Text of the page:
Pampa Daily News from Pampa, Texas on June 26, 1972 · Page 9
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June 26, 1972

Pampa Daily News from Pampa, Texas · Page 9

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Pampa, Texas
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Monday, June 26, 1972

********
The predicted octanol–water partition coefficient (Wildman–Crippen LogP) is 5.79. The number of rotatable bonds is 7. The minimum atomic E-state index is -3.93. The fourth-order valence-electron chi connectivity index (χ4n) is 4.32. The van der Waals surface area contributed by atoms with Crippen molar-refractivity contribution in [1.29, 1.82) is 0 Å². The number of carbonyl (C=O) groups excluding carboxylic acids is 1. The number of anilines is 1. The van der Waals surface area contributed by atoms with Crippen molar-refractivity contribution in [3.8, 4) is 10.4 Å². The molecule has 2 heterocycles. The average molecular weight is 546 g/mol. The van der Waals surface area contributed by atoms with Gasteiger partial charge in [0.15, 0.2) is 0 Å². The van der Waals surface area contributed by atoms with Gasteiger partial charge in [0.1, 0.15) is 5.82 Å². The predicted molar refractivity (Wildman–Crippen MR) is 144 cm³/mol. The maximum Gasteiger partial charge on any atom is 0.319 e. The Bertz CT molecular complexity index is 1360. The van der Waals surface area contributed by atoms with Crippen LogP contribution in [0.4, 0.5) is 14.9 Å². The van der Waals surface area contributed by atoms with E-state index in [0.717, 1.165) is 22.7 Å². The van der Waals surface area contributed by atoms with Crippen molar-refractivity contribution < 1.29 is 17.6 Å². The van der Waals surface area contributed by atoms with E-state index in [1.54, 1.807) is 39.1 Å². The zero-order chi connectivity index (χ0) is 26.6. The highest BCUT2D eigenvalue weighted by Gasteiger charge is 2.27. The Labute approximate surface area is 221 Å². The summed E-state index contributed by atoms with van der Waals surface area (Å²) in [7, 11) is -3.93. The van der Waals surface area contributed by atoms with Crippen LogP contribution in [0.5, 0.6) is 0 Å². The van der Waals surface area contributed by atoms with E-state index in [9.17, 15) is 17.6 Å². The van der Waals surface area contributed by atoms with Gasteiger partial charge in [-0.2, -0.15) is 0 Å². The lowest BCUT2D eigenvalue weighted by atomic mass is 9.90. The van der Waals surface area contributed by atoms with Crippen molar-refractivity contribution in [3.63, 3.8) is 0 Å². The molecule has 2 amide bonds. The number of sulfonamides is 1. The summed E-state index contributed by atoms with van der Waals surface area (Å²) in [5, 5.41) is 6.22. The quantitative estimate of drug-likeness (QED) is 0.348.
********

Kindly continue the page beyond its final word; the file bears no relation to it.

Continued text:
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***** TEXAS Hth YEAR Monday, June tt, l>72 A Watchful N«wipap«r IVM STRIVING FOR THI TOT (X TIXAS TO II AN IVIN BITTIR PUCl TO UVI Our Capsule Policy Th« Pamfej N«w« it etodkatMi !• fvmlthlrtf Information to our n*«t«ri Mt that they can btttor promote end protorvo •holr own froorfom find oncowrafo ofhon to MO othon to 100 It* blotting. Only whon nMn It froo to contra! himtolf and all ho proaucot can ho dovolop to hit utmott capability Tho Nowt boliovot o«ch and ovory porton would got moro tatiffaction in tho long run if ho woro pormittod to tpond what ho oann on a voluntoor batlt rathor than having part of it dittrlbutod invlwntarlly. Your Health Important Legislation Most authorities agree that the Surface Transportation Act of 1971, now being considered by the Congress, can open the way for revival of an industry that has been driven to the brink of chaos by Inflation, too much regulation, discriminatory taxation and other problems that are beyond the control of business-managed, taxpaying, private enterprise. Regulated water carriers, truck lines and railroads have joined in unanimously supporting remedial action as embodied in the Surface Transportation Act of l>71. An indication of the overriding concern for the public Interest that has led to the united action of competing carriers can be seen in the summary presented to news correspondents at a press briefing relative to the proposed legislation. It states; "The most productive farm-or minc-or factory-would be spinning its wheels without adequate transportation to move materials and goods to the places where they're needed. And without efficient transportation-a total system capable of doing all parts of the total job at the lowest possible cost-the price of everything we use, wear or eat would be affected. About 20 cents of every dollar spent in this country goes for transportation. And, if we're talking about freight transportation, it's 10 cents of every dollar.'' When you read in the news about this proposed law dealing ostensibly with transportation, it Is well to remember that it is not the welfare of a railroad, a trucking line or a water carrier that is necessarily at issue. It is your standard of living and your well-being-both of which are dependent upon transportation. The economy of Texas quite literally is totally dependent on the ability of these carriers to operate efficiently and profitably .There is no way that all of the agricultural products and manufactured goods we produce could be consumed in Texas. It is vital to our financial well-being that we have the means of shipping these goods to other parts of the country. And it Is equally vital to our well-being that we have the means of receiving goods produced in other sections of the country. The livelihood of every Texan-not merely the many thousands who work for the freight carriers-is inextricably tied to our freight transportation system. We all have a vital stake in seeing to it that Congress passes the Surface Transportation Act this year. And we should let our senators and representatives know that we are aware of the importance of this legislation. July 4th»Safety First The July Fourth holiday soon will be upon us and millions of people will be on the highways to take advantage of the four-day weekend. It will be a period of great fun and enjoyment for most of us, but as the Pampa Association of Insurance Agents once again reminds us, the shadow of highway tragedy will spoil it for too many. The insurance agents have been involved in an active campaign for increased highway safety. They point out some shocking facts. There have been over 500.000 highway deaths in the last 10 years. We have averaged better than 55.000 deaths in each of the last three years alone. Obviously, the trend is upward unless everyone does his part. Several of the tips offered by the local insurance men are well worth our attention. Be patient, presume that roads will be congested and plan accordingly. Don't try to drive loo far overall and break up the (rip with frequent stops for sightseeing and rest. If you stop for meals along the way, leave the drinking to others. The agents suggest that you wait for a drink until you reach your destination or stop for the night. That makes a lot of sense. Leading medical and safety authorities say that even a small amount of alcohol Impairs a driver's ability. Also, better than half of the highway deaths occur in alcohol-related accidents. Remember, no matter where you go for the weekend, you have to come home. Take it easy. Don't try to pack two weeks worth of activity into four days. Tired drivers are irritable and tend to lake chances. That's when accidents occur. We join in suggesting moderation in everything done over the long weekend. It will not only get you home safely, but is a good rule to follow the rest of the year. "Government is by nature compulsory, but as long as persons, organi/.ed as government and backed by force, are limited to the defensive function, their work i.s wholly desirable. But when this same agency of men intervenes to modify the productive or creative affairs of peaceful persons the authority becomes aggressive." —Leonard 1C. Read "What do you tupoote made it fall—violence on TV, or dirty movies?" "That's Gratitude!" STRAIGHT TALK By LawreMC Lamb, M.D. SrihHM Cneet FI«M ReteMttm Dear Dr. Lamb — I am 60 years old and have swelling in my feet and ankles, also my face, eyelids, hands and other parts. My normal weight Is 104 one day and the next day it is 112 or more. I feel huge. I have been under a doctor's care, but am frightened because my eyelids are still swollen, and as soon as I stop taking water pills, I begin to swell. Would you please discuss edema and what a person can eat to feel comfortable. 1 am afraid to drink any water or cat anything at this time. I would certainly appreciate your advice as I must work five days a week in order to live and pay my bills. Dear Reader — There arc numerous causes for accumulation of fluid, called edema. Sometimes it is caused by hormones. Fluid may accumulate before the monthly period, and many women have difficulties with this problem in the mcno- pausal and post-menopausal periods when they are taking hormones. Heart disease can also cause edema because of poor circulation. It can cause fluid to accumulate in the lungs, causing an asthmatic type reaction, sometimes called cardiac asthma, or it can cause fluid in the feet, legs, liver and elsewhere. So can kidney disease. The important thing to do is to correct the underlying problem, if possible, whether it is hormones, heart, liver, kidney or otherwise. Obviously, since there are so many causes for edema, its treatment involves a long list of different medicines. Only your doctor, who is totally familiar with your case and understands the causes for your edema, can know which one of these is proper in your case. The diet is important in most of these problems and I would especially want you to know that drinking ordinary water in most instances will not influence your retention of fluid. Rarely the sodium content of city water is too high. If so you buy bottled water, make sure it is distilled water, not mineral water. Your body remains fluid because it retains the sodium that occurs in salt. Distilled water does not contain sodium. Fruits and fruit juices are allowed and usually contain very little sodium. Although some vegetables contain some sodium, if they are cooked without salt and no salt is added, they can usually be eaten. The same thing applies to rice and most cereals. Of course, you need to avoid products made with salt, like some bakery products. Sodium occurs in most animal products, including meat, fish, fowl and dairy products. These have to be eaten in limited quantities to restrict the salt intake in the diet. However, if one overdoes this, he will not be getting adequate protein. For most people, I would suggest more non-animal products, that is, fruits, vegetables and cereals, and avoiding using salt in cooking. This will go a long way toward controlling salt intake. If a more severe restriction is needed, you should go over it very carefully with your doctor, or a dietician he recommends. (NIWSFAPER INTtmiSf ASSN.) Do you have queiif'oni about Ikt mtnopautt? If to, you'll want la rtad Dr. Lamb'i bookltt in which fce anvntn your qutilioni on the lufajtct. Send 50 ctnli to D/. Lamb, in can of lUi newipoper, P.O. lax 1551, Radio City Station, N.Y., N.Y. 10019. Aik tor "MMOJMWM" bookltt. A Word About Words Do you know what the seven most expressive words in the English language are? Here they are - as listed by Dr . Wilfred Funk , lexicographer and dictionary publisher: 1. The most reverend word is "mother." 2. The most beautiful is "love." 3. The most tragic is "death." 4. The warmest word is "friendship." 5. The coldest is "no." 6. The most bitter is "alone." 7. The saddest word is "forgotten." "Let the words of my mouth. . .be acceptable in thy sight, 0 Lord . . ."h. 19:14. BRUCE BfOSSAT Reform in the Air Dem Convention- Built-in Turmoil Hy BRUCE BIOSSAT WASHINGTON (NBA) -The Democrats, never noted for quiet, may have assured the worst convention turmoil in their history when they threw their party doors wide open in a broad reform move. The party is properly proud that it has made way for significantly greater participation—as delegates— of women, blacks and young people. In this sense, the proceedings which begin at Miami Beach July 10 will be conducted by the most balanced, representative body ever to choose a Democratic presidential nominee. If the percentages hold in the delegate-selecting still to be done in these closing days, more than 85 per cent of the delegates who turn up in Florida will be newcomers to the national convention scene. Putting it the other way, the H. L. Hunt Writes WELFARE FOR ADDICTS It was staggering to .the imagination to learn that an estimated 32.000 drug addicts and an untold number of alcoholics are drawing federal welfare payments in New York City. There is no telling how many addicts are on the relief rolls elsewhere in the country. The situation in New York City came to light during hearings the Senate Finance Committee which is rewriting Welfare Reform and Social Security bill provisions. It was encouraging to learn that the Senate Finance Committee voted to cut off welfare funds to addicts who are not undergoing treatment. • A New York Times dispatch on the Finance Committee action said the shutting off of federal funds to the addicts would be "a major blow to New York City where some 32,000 drug addicts and untold numbers of alcoholics are now on the relief rolls." If the Congress puts the Finance Committee's bill on the statute books, states would have a year lo comply before federal funds are cut off. In New York City drug addicts are placed in an "unemployable" category. Classified as "disabled," addicts are provided welfare funds, 50 per cent coming from the U.S. and 50 per cent from the city and state. Since 1969, a number of drug addicts on relief rolls has swelled by about 1,400 a month. A New York official said that many drug addicts use their relief checks to supply themselves with narcotics. This situation would seem to be the ultimate in foolishness, even in a nation that is rapidly becoming socialistic and living in a dream world of welfare. If an addict is sick and tries to help himself, then he should be given consideration for medical treatment. The rest of the citizenry ought not have to pay for the weakness of men and women who sold their souls and bodies to the pill, the needle and the bottle. The constructive element of the country must demand an end to assistance to these people. repeaters—people who have attended prior conventions—will constitute 15 per cent of the total convention roster, at most. Healthy thing, right? Get rid of a lot of party dead wood, infuse the affair with new vigor and spirit, liven up the whole business. Who can deny the proposition? Who can argue, furthermore, that it won't be interesting to see a convention populated by upwards of 35 per cent women, 20 per cent young folks, and some 15 per cent blacks and other non-whites? Nevertheless, this great new mix does indeed promise chaos inside the hall. These new people are not just going to Miami Beach to pick a presidential candidate. From all preliminary signs, they have a good deal more on their minds. They know the uses of the arena, and there is none bigger than a national convention hall caught for days in television's glare. Many of these newcomers, then, will be bent on doing their thing. Given their inevitable variety as people, that means this convention is in for a great many "things" new to such a gathering. Obviously, on the basis of their behavior this year at countless party caucuses and a dozen or two state conventions, a lot of their effort will be directed toward reinforcing their own identities. We will hear much about the "rights" and the demands of women, the young, the blacks, Chicanos and others. When it is time to shape a final party platform, we will hear, too, how these demands should—in their view—be cast in hard type with full party sanction. The proposals may all have been well-aired in committee hearings beforehand, but in this ferment of new delegates there is likely to be little regard for rules which may say enough is enough. There will be plenty of shouting and clamor, and possibly a little storming of the rostrum. Minnesota's state party convention got its full taste of that in mid-June. Again, judging from what has already happened in the states, nothing will be too sweeping or too outlandish. Minnesota now has a party platform plank endorsing "marriage" among homosexuals. What will all this do for the image of the Democratic party and its 1072 presidential nominee? Watching Americans may just decide it's a great show, and be unaffected in their voting. Or they may decide that a party so ridden by chaos should not hold the White House. Whatever else it does, it ought to make the fellows who preside over this coming convention overwhelming, automatic choices for Men of the Year. They'll earn the award every minute they're up there. * » » It is not what he has, nor even what he does, which directly expresses the worth of a man, but what he is.— Henri Frederic Amiel, Swiss philosopher. Question Box Norton lYeek, HI. J, (!alllnhur», Tenn. .177.111 TOM ANDERSON QUESTION: Why do we iprad mlllloBi OH trips to the moon and yet oar goverameat expecli its overburdened taxpayeri lo keep heart, cancer, arthritis funds, etc., going? ANSWER: The politicians (not we) are spending the taxpayers' money for moon and other space explorations, apparently for prestige and as a sort of super-duper WPA-like project to keep engineers occupied. As The Register has pointed out many times, the space program may have scientific value, but it is not a proper function of government. Only by stretching the imagination can it be deemed for national defense. Therefore the politicians have been spending money for prestige, claiming some sort of gain from the fact that only the United States has placed men on the moon. After the Russians first launched their Sputnik, the U.S. politicians decided great stress must be placed on training mathematicians and engineers. The result is there is a glut on the market of people in these professions, so the politicians must keep spending to keep the engineers occupied. Whether the politicians expect Americans to continue supporting charitable foundations may be subject to debate. Recent appropriations by Congress to continue expansion of the Department of Health, Education and Welfare, and for research into diseases, indicate the politicians may want to gain a monopoly in the field of health research. Regardless, health research as well as space research should not be a government function. They should both be handled privately by profit seeking individuals or voluntarily supported eleemosynary organizations. Quick Quiz Q— Where is the world's only stalactite organ? A—In Luray Caverns, Va. From the organ, the music of the great composers echoes among the rock formations. Q—The inauguration of what U.S. president was the first to be televised? A — T h a t of President Harry S. Truman in January, 1949. Q—What is the shape of the moon's orbit? A—Like all other orbits in space, an ellipse or conic section, Q— Why is the c ammo n froy valuable to scientists? A—Its organs are similar to those of larger animals. Q— From wksi material is the Victoria Cross, most highly prized Rritish military decoration, made? A—Metal taken from guns captured in the Crimean War of 1834-1856. Q—Do trees drink rainwater that falls on their leaves? A—No. Leaves are waterproof; trees gel their water from the ground. Q— How many members of President Franklin Roosevelt's cabinet served throughout his entire 12- year term? A—Two—H a r o 1 d Ickes, secretary of the Interior, and Frances Perkins, secretary of Labor. 1 "DI'AK ABBY: Hero's tinpicture: My husband employs ;i salesman I'll cull 'Ben.' After 25 years of niiirriii|!c, Ben wulkeil out on his wife und fjimily for a little trump hall' his ape, There was a lot of gossip about it so my husband transferred Den to another city. My husbuml sometimes calls the out-of-town salesmen in for meetings, and naturally Ken comes und brings (tits tramp with him. "I admit I identify with the wronged wife and I can't stand the sight of Hen's girlfriend. My husband entertains his business associates for cocktails in our home, so Ben and his girlfriend are included. Ahhy, it eats my innards out to even speak lo her, and I don't have much use for Ben either. "My husband says their private lives have nothing to do with liim-lhat Ben is a great salesman and he is not going to insult him. "My (jucslion: Should I be expected to associate with people like Ben and that cheap little home-wrecker? - Irate Wife. "Dcur Wife: It's your husband's home, loo, and if he wants to entertain his business associates, you should cooperate, You don't have lo 'socialize' with Ben and his friend. Just be civil." The above is run neither to plagiarize nor popularize Abby, who runs in hundreds of papers and is read by millions. The point is to show that, even in "lovelorn" columns today, morality is out. What counts is beezness, social acceptance, popularity. Not only would I not invite "Ben" to my home. I'd fire him, and have done so many times. 1 say an employee's personal life is my business. * » » A reader writes: "Is it true that the Russians have reduced the quota of Jews allowable at Moscow University from 2% to 1 %?" Yes, but whereas we are short on buses to achieve a mandatory minority mix, the Communists have no Negroes, few Jews, fewer buses and almost no roads on which a bus could trave.. The following news story ran in The Kalamazoo Gazette recently: "U-M Co-Op House Has Coed Rooms - Men and women students at University of Michigan will share the same rooms in an off-campus co-op house starting this week. "The house, called Xanadu, has 64 resident students, 29 of whom are joining in the experiment of males and females in the same room. It will continue for two weeks, with a decision on extending it to be made at the end of the experiment. "David L. Mussey, a sophomore from Urbana, III., said the trial is not being made by 'a bunch of hippie freaks trying to break down morality standards. We're just normal people trying to learn how to Jewelry ACROSS i Small object to be strung S Brooch 8 Jewels 12 All (prefix) 13 Mariner's direction 14 Gather crops 15 Girl's name 16 Accepted (ab.) 17 Great (Ger.) 18 Charm 20 Bussed 22 Night bird 23 Cut off short 24 Glisten 27 Reek-emu 31 Difficult 32 Varnlfh ingredients 33 Bridle part 34 According to (Ft.) 35 Something inevitable 36 Chemical suffix (var.) 37 Northwestern state 39 Potato (dial.) 40 Devotee 41 River in Switzerland 42 Lavishly decorated 45 Wash inside of mouth 49Falaifler 50 Sped 52PlOM 53BuddhUt priest 54 Born 55 Trim 56 Pub drinks 57 Streets (ab.) 58 Hereditary element DOWN 1 Bell sound 2 Masculine name 3 Feminine name 4 Precious . stone 5 Produced by live wilh members of the opposite sex,' he said. "Seventeen of the experimenters are men and 12 are women^Sbme of the rooms will he shared by two men and 'one woman because there are more men. "The participants drew partners by drawing names out of the hat. Some, who didn't like I heir first choice, put liana me back and drew unlit they came up with one they liked. All the students range in age from IHIo22. "Several U of M dormitories have been co-ed for several years, wilh men and women living on the same floors but in separate rooms." One dissident commented that "My girlfriend lives outside the co-op and I can sleep wilh her. I don't need this." The experiment does not involve "morality," it was said, since the house has functioned with coeducational halls, bathrooms and showers for the last two years. A spokesman for the Inter-Cooperative Council, an independent group of about 20 co-ops informally affiliated with the U. of M. and listed under the Univeisily's approved 'housing list, commented: "The experiment does not violate our rules. Decisions like these are in the hands of individual houses. We don't try to legislate morality." I have not seen the follow-up story, but I can guess. It turned out to be better than • bawdy house and It wai free. As for the next phase of this challenging experiment In higher education, two suggest Ions: (1) The administrators at U-M should be tarred and feathered and then dismissed. (2) All such taxpayer supported institutions should be cleaned up or closed. If they "can't legislate morality," at least we can legislate who gets taxpayers money. Wit And Whimsy By PHIL PASTORET H you're losing your hair, just look at the oarbershop prices—and smile. 0 It t Friend of ours always has a tix-coune meal in the evening: a hard- cooked egg and a six- pack. ft ct ft We had a couple open-end investments: all the money fell out as soon as we put it in. tt d ft You need no collateral to borrow trouble. Had a real spirit-lifter in the mail this a.m.: A bulk-rate letter signed, "Best personal regards." Amwtf te Preview f ms|e an oyster «Inclusive (ab.) 7 Throat ornament • Clutches 9 Lampreys 10 Partner U Hastened 1» Be in debt 21 Electrified particles 24 Counterfeit 25 Circle qf light 26 Asian country 27 One's share 2* Death notice 2* Ore cavity 34 One who ' (suffix) 32 Portable light* 35 Go without food 34 Lobe decoration 38 Crowns 39 Chinese 41 Feminine appellation 42 Spanish jar 43 Iranian coin 44 Title WMaiterx (Scot.) 47 Lend tt Grafted (her.) 51 Eagle (comb, form; var.)